- I was on a plane once a long time ago and the woman sitting next to me had never been on a plane before. She was young, perhaps 19 and she explained that she was going to visit her boyfriend at college in Atlanta and that he would be meeting her at the gate. This was when you could still meet people at the gate and see all the sweet reunions at the gate which are not as common to see now in the baggage claim area because a gate is so immediate and so much time has passed by the time you get to the baggage claim area that it is really just not the same. She liked the plane ride a great deal and was so happy about seeing the clouds right there next to her like floating travel companions and so enchanted by the sliding window shade and the sturdy window the shade slid over and the view of big things made tiny from our astonishing height. And the inside of the plane thrilled her too, the tray tables and the controls and buttons overhead, especially the air control which she fiddled with the whoosh of quite often. She mostly just appreciated everything about her ride including her complimentary beverage and her complimentary meal and the way it fit on the tray table exactly and the tiny salt packet it included and she really could hardly understand the people reading books when there was so much excitement to experience on the plane itself . She said, "I've been looking forward to this for such a long time. I just think this is amazing. We really are flying. We really are in this gigantic thing that is like a bird with wings only it is not a bird. Everything about this is an invention!" I enjoyed her enthusiasm and it made me appreciate what had become a little familiar to me and put some magic and dimension back into it. Then we landed which was of course a wonder to her too and we said goodbye and she gathered up her things and I was right behind her as we made our way through the narrow aisle. She was eager to get out then and adorably so. I saw which waiting human was the one that she called boyfriend right away. He was blond and quite plump in an unexpected sweetly, sensuous way like a pie can be. He was pink in the face from the blood in him rushing up so suddenly at the sight of her. He took his hands out of his pockets and lifted them up in a spontaneous gesture that seemed to be welcoming and reaching out to her all at once. He seemed to vibrate a bit and had to steady himself as if from a jolt. He was bashful and his bangs obscured some of his expressions but the feeling inside him was not bashful at all. It was a big feeling and it spread out from him and she walked directly into it's beam. It was so glorious and brave how she did that even though she did it so naturally, as if she did not know a different way it could be, the way the whole thing could be, as I certainly did know, I did and I was not much older than she. I wish I hadn't known the other ways it could be- ways of pretending or sorrow or obligations or fighting, or mismatched affections. I gathered from that moment all I could and stored it somewhere for so many years and didn't take it out much to study at all. I want you to know that I am really not telling you this story for any specific reason having to do with us. It is just a memory I had, just something I was thinking about recently and wanted to finally write down the details of and share with you and now it seems that I have.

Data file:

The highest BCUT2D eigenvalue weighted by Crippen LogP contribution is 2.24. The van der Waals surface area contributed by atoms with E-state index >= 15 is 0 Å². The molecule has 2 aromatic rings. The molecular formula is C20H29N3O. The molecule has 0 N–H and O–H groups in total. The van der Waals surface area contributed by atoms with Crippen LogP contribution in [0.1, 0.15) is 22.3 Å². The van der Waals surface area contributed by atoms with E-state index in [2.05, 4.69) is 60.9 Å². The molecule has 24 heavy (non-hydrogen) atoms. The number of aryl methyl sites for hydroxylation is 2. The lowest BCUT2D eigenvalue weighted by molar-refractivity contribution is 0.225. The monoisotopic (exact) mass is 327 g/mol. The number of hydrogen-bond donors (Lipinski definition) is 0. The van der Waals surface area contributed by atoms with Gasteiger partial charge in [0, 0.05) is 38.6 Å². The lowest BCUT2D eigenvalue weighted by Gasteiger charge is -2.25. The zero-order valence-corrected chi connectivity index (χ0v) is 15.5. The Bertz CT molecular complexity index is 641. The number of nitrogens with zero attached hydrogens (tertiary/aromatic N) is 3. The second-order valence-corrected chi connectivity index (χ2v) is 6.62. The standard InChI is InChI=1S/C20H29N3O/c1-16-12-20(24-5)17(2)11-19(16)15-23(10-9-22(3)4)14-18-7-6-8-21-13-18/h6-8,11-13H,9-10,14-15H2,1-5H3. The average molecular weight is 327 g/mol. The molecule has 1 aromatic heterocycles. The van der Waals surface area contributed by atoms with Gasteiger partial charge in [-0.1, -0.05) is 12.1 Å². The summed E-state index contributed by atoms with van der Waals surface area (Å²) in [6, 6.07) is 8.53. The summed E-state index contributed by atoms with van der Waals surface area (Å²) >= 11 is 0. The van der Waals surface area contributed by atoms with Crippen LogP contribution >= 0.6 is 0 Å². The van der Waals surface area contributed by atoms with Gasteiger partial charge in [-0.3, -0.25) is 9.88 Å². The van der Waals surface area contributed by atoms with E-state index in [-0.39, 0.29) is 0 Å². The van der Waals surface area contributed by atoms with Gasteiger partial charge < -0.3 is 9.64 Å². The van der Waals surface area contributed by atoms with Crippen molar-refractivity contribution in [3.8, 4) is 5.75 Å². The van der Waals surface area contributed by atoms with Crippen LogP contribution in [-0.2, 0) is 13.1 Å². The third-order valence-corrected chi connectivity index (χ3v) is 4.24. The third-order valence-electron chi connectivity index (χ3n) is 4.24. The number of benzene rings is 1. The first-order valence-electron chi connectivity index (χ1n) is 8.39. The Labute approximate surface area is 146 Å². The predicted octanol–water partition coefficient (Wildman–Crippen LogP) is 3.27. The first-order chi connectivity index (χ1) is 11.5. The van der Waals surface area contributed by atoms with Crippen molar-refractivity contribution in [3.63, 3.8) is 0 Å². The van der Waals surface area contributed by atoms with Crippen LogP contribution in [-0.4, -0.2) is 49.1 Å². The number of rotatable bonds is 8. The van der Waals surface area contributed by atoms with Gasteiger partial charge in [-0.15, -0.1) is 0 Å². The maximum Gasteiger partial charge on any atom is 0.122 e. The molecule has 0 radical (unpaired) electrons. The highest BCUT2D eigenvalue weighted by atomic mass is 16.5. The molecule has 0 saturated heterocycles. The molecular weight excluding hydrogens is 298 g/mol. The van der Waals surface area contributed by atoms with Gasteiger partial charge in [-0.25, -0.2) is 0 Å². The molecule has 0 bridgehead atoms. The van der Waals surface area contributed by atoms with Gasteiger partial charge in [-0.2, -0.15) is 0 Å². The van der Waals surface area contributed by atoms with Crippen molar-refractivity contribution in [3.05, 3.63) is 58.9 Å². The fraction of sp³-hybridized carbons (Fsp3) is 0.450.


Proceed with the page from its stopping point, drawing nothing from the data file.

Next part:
So I tried to call you today and you weren't there, but I got the voice of you instructing me to do the usual, so I did. I didn't leave my number because you have my number. Mostly I asked you about whether you thought the music of head-rubbing was interesting music, because one's ears are so close to the fingers moving upon one's head that it sounds a little sea-shellish. I asked too if you thought it was appropriate to call that music or if you would just call it noise? I said something about music being in the eye of the beholder, but then I corrected myself and said ear of the beholder. Then I laughed a little. I said something about Susan Sontag too and how I'd read this piece of hers about the differences between art and nature and how she said something about how no one describes a sunset as interesting and so I asked you if you'd ever seen an interesting sunset? I have seen some, but only after reading that thing by Susan Sontag. Then I asked you if you thought there were any positive aspects to shyness because I couldn't think of one. Then I said in this very serious voice, "Shyness is the enemy of the human." Then I asked if you could think of any positive things at all about shyness. I said if you could, to please e-mail the things to me because I'd been beating myself up a little for my own shyness problems. Then I practiced eye-contact with an invisible you, the kind of eye-contact where you are not boring a hole into the person's eyes, but more of a pleasant gazing kind and I completely forgot I was on the phone. Then the recording came on and asked me if I was satisfied with my message. I didn't know if I was or not. There wasn't an in-between choice. There was however an option to listen to the whole thing, so I chose that just to buy some time. In the end I chose to re-record, and started telling you about the eye-contact thing, but truthfully that sounded insane. Then I wondered exactly how much a telephone is really like an ear and if it were possible to convey the head-rub sound through the phone. I held my phone to my head and then realized it wouldn't work if it wasn't your head and it wouldn't work anyway. I got a little confused about what was possible in the whole regard of hearing. I thought then that there should be phones that looked like ears and felt like ears so one could talk on an ear. The possibilities of shapes and colors were stunning to me at that moment. Then I tried to say something slightly erotic, but realized there wasn't really a lead-in after the ears so it could have been slightly jarring. So, I just chose to re-record again and that is the message you finally got, the one that said, "Hi, it's me. Call me back." But it occurred to me later, because you hadn't called me back yet, that maybe you did hear the other two messages. Maybe you even heard them as I was leaving them? Maybe I pressed the wrong buttons? Come to think of it, there may have been three messages. I decided then though, that if you did hear them you listened to them in this very compassionate way and with the deep enjoyment of someone who loves me in return and appreciates all I comprise.
I bought you these chestnuts from the Japanese grocery store. As you can see on the package, they are organic and they have been roasted. Do you like the package? I think the Japanese writing on it looks a little graffiti-ish and I like the cartoon chestnut guy. He looks fairly happy in his cannibalistic chestnut life. I know it is really not chestnut season, being July and all, but what can you do? Okay, so to confess, one of the reasons I bought these for you is because of the word "chestnuts," because see, inside human chests are hearts. And sometimes inside the shell of a nut, the edible part is called the meat, and so the chestnut is both a chest and a heart. I'm probably taking all this too far and now I see that the chestnut resembles more of a wooden chest of drawers than a human chest, but I wanted you to understand my initial thinking about it and what I had in mind because I bought a bag for myself too and I have to tell you that these chestnuts from Japan are really not very nice tasting at all, so I am really just giving you an idea more than anything else, which is probably not good enough. Is anything good enough though, in love and what is enough anyway? Enough is hard to pin down. I'm thinking now of that Janis Joplin song, the one about taking a little piece of her heart. She sounds a little sarcastic and angry in her offering of the pieces. It almost sounds like with every verse, she is dying more and more and might even need a heart transplant if she keeps telling whomever she's singing to to take more and more. The pieces I'm offering though come from a different place. Now that you've read this though, you can probably throw the chestnuts out. They were just a visual aid that you could hold while you read this and probably not necessary.